Thanks - I like that idea. There are some places I'm not sure it will flow right still, but that certainly makes it tidier. I like the idea that they can jump to the fuller definition - very good as it will make it more readable for people who already know about it!
when you click on top articles it pulls up a list of articles that were updated from approx 1 year ago till now. The problem is that there are articles with higher popularity than the ones listed that have been updated since then. Did a policy change on the top ranked articles or a SQL query error?
Thanks for the quick response earlier with my other question.
Do they only get updated once a week or something? Just wondering because my article has recieved several votes this week so I plugged the numbers into an excel spreadsheet. I got 11.51 popularity instead of 11.42 and a rating of 4.87 instead of 4.83. Just got curious as to how often that gets updated and if my math is wrong.
Not a major issue ... I need to be utilizing my time better and working on the project a little more instead of worrying about ratings.
AFAIK these numbers are updated immediately. However you can't duplicate the calculations involved as you don't have all the necessary information: all votes get a weight depending on the reputation color of the voter; I believe it is 8 for platinum, 4 for gold, 2 for silver, 1 for bronze/none.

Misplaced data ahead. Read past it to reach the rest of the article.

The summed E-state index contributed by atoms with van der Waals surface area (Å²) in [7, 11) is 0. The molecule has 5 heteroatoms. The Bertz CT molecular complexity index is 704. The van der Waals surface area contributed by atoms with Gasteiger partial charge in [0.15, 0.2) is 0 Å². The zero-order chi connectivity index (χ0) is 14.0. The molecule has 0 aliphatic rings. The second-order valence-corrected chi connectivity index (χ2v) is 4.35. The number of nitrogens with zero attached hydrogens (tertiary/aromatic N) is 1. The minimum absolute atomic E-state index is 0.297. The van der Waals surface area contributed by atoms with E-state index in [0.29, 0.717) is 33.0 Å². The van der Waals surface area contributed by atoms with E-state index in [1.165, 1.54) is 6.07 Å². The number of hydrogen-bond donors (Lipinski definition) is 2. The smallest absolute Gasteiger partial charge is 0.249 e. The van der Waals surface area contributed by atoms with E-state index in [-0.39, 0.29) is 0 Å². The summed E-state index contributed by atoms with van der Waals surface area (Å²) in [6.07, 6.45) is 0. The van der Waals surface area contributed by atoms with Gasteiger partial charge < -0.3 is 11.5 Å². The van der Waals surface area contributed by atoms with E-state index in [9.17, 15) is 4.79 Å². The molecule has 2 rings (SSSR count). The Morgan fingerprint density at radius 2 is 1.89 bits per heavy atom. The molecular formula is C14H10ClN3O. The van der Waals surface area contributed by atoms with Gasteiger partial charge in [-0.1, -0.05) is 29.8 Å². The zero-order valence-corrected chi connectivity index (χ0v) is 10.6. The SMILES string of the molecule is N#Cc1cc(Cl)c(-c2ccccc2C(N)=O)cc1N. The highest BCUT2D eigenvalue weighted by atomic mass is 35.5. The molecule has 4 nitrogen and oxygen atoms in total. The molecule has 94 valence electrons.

If you give all votes a weight of 1 you would be off a bit. As your calculations lead you to higher numbers, the consequence is (at least) one of the colored guys has given you less than 5.
Im working on an article and its getting really big, on this article I address more than one subject, and the subjects depend on previous subjects. Instead of posting one big article, Can I split the article in multiple parts?
of course you can, it has been done many times. Here[^] is one example.
There may be some tricky things about it, such as providing a download for each of the parts (you can't expect to have only one download, with the last part); and providing an overall table of contents (more content increases the need for a TOC). And it helps when you know how many parts there's going to be, so you can title them "ZZZ (part X of Y)".
So most of the time I expect it boils down to writing all parts before publishing any of them. But even that is not a must.
I have seen this post up as Editors Choice for more than 8 weeks, not necessarily consecutive. As if someone has decided that it really needs a lot of exposure and keeps placing it.